The greatest contribution of Jhummun Giri Gossagne was the annual Grand Bassin pilgrimage he initiated in the company of Pandit Sajeewon (Sanjibonlal Ramsoondur) of Triolet in 1898.Pandit Sajeewon, also known as Triolet ke Baba of the Saint of Triolet, had built the biggest Shivalaya in Mauritius, known as Maheshwarnath, found on 10.13 arpents of land in 1895. A very rich, influential and learned Brahmin, he was on the look-out for sacred water to pour on his Shivling during MahaShivaratri when his friend Gossagne, came to him with the good news.His joy knew no bounds. His official pilgrimage to Grand Bassin, according to the minutes of proceedings of Maheshwarnath Institute of 1898, and his presence at the lake, received countrywide recognition. The British governors issued a pass on his name authorizing all Hindus to have four days’ leave annually to go on pilgrimage to Grand Bassin and celebrate MahaShivaratri.At the same time, Gossagne endorsed his support for his campaign to stop the practice of animal sacrifice at the lake on the 1st and 2nd January of each year.

Jhummun Giri Gossagne Napal died in 1917 after donating seventy-five perches of land and his temple to a Hindu Association at Bois Pignolet, Terre Rouge. He went to live at Eau Bouillie, Nouvelle Découverte, together with his wife.When Jhummun Giri died in 1917, his wife continued living there. It was only when she was on her death bed that she was brought to live and die at the place of Seeparsad, her son. She would die at the place of Seeparsad in 1940 at Le Ravin, Rivière du Rempart.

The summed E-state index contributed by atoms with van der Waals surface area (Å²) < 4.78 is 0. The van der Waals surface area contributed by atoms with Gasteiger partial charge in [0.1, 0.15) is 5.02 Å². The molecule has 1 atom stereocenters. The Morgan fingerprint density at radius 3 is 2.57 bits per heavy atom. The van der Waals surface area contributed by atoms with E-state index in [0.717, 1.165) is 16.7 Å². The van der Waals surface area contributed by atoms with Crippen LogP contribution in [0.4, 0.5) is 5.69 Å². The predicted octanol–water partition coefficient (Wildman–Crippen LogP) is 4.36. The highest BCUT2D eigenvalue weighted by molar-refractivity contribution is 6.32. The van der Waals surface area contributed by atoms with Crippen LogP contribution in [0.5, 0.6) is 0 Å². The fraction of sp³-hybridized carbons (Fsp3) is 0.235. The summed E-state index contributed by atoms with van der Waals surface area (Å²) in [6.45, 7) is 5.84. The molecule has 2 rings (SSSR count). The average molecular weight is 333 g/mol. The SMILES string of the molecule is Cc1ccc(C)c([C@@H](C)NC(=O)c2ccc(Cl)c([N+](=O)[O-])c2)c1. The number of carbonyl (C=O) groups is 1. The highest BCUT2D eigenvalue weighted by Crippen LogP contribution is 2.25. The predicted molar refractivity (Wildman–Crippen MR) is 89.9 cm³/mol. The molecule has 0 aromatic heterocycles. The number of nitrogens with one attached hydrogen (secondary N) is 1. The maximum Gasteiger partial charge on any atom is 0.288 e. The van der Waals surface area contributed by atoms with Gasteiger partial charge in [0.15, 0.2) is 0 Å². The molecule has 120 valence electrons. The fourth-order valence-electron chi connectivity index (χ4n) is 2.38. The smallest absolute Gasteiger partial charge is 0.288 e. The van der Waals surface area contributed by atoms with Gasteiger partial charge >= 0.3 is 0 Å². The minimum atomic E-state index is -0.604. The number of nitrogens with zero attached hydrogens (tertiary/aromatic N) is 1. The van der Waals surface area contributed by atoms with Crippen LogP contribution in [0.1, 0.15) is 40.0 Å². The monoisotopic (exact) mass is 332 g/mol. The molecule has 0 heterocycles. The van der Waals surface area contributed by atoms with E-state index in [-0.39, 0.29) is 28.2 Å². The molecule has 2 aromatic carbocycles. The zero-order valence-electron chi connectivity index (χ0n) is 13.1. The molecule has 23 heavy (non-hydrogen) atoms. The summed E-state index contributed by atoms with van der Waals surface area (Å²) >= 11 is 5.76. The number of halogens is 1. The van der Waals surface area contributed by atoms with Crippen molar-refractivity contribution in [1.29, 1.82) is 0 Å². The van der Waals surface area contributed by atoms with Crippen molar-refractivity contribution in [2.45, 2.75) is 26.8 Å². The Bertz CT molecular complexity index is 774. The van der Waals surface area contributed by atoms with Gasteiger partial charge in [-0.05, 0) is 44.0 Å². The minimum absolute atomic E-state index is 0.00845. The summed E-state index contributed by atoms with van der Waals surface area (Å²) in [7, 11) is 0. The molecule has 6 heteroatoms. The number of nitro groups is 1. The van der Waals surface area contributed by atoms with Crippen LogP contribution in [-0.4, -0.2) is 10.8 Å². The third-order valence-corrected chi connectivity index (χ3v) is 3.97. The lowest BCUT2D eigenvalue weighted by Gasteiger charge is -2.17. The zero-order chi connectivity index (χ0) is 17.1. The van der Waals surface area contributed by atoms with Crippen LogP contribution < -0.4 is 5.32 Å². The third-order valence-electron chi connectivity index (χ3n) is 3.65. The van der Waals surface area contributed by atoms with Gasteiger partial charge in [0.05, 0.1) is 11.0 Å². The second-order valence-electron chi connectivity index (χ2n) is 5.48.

I have very good childhood souvenirs of Le Ravin, where my father was born. They are not numerous as we seldom went there but I always liked visiting Deep Mamou and even today when I go there I can't stop thinking about my dad. All his life he talked about his childhood in Rivière du Rempart, about the charismatic bolomm Beejadhur (Aunauth Beejadhur was the editor of "Advance" the first pre-independence newspaper run by a hindu on the island. He was also Minister of Education and an erudite writer in french). Aunauth Beejadhur, I can tell, was my father's role model. He often referred to him as one of the most brillant man he had ever met. My dad  also narrated to us his sapsiwye, casse cote, goolydanda games and playing football with his cousins with softened pamplemousses or old socks stuffed with clothes. 

My childhood days, on the other hand, were spent on my chopper bike in sodnac (bmx came later during my teenage years), escalating candos hill, playing football on the street with my savattes deux pates which served as goal keeper gloves, hiding on the mango tree with my friend Ashis and throwing chipings on passers walking back from the market, playing kites made of balyé coco sticks, la colle la farine and papier mousseline, eating 'kung-fu' ice-creams and going tilapias fishing with my bamboo rod in the well found in the nearby sugar cane field.

I should acknowledge more often of how good it is to be part of a family who is giving and loving: Dad, Mum, Amal, Mamou Ram, Mamie, Mamou Dan, Poupa Missir, Poupou Jyoti, Poupou Reshmi, the Napal family, Barkapapa, Chacha Nivriti, Simla...One way or the other, they always made sure people around them, be it family members or friends, people whichever their creed, caste or religion, were looked after, taken care of and given sufficient support to succeed in life.